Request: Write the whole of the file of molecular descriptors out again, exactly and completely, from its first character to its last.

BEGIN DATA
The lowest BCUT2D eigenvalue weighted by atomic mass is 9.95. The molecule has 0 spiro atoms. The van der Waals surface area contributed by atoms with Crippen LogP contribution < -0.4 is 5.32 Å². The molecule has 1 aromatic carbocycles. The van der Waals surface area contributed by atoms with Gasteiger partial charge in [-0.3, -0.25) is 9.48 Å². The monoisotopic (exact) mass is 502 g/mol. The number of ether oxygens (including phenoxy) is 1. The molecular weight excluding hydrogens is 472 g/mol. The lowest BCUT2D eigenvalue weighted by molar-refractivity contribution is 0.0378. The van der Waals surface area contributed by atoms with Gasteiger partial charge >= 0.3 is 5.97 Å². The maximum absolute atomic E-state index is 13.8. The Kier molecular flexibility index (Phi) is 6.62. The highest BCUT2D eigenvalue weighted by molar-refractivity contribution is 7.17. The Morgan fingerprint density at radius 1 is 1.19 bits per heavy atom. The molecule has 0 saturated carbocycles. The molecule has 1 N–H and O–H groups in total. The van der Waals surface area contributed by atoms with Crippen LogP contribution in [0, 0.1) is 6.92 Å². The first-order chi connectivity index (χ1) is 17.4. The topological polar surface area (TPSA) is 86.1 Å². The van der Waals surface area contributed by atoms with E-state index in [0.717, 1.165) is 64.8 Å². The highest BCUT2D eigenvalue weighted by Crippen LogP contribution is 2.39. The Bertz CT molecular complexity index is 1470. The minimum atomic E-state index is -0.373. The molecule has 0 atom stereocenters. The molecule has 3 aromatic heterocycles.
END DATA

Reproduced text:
The lowest BCUT2D eigenvalue weighted by atomic mass is 9.95. The molecule has 0 spiro atoms. The van der Waals surface area contributed by atoms with Crippen LogP contribution < -0.4 is 5.32 Å². The molecule has 1 aromatic carbocycles. The van der Waals surface area contributed by atoms with Gasteiger partial charge in [-0.3, -0.25) is 9.48 Å². The monoisotopic (exact) mass is 502 g/mol. The number of ether oxygens (including phenoxy) is 1. The molecular weight excluding hydrogens is 472 g/mol. The lowest BCUT2D eigenvalue weighted by molar-refractivity contribution is 0.0378. The van der Waals surface area contributed by atoms with Gasteiger partial charge >= 0.3 is 5.97 Å². The maximum absolute atomic E-state index is 13.8. The Kier molecular flexibility index (Phi) is 6.62. The highest BCUT2D eigenvalue weighted by molar-refractivity contribution is 7.17. The Morgan fingerprint density at radius 1 is 1.19 bits per heavy atom. The molecule has 0 saturated carbocycles. The molecule has 1 N–H and O–H groups in total. The van der Waals surface area contributed by atoms with Crippen LogP contribution in [0, 0.1) is 6.92 Å². The first-order chi connectivity index (χ1) is 17.4. The topological polar surface area (TPSA) is 86.1 Å². The van der Waals surface area contributed by atoms with E-state index in [0.717, 1.165) is 64.8 Å². The highest BCUT2D eigenvalue weighted by Crippen LogP contribution is 2.39. The Bertz CT molecular complexity index is 1470. The minimum atomic E-state index is -0.373. The molecule has 0 atom stereocenters. The molecule has 3 aromatic heterocycles.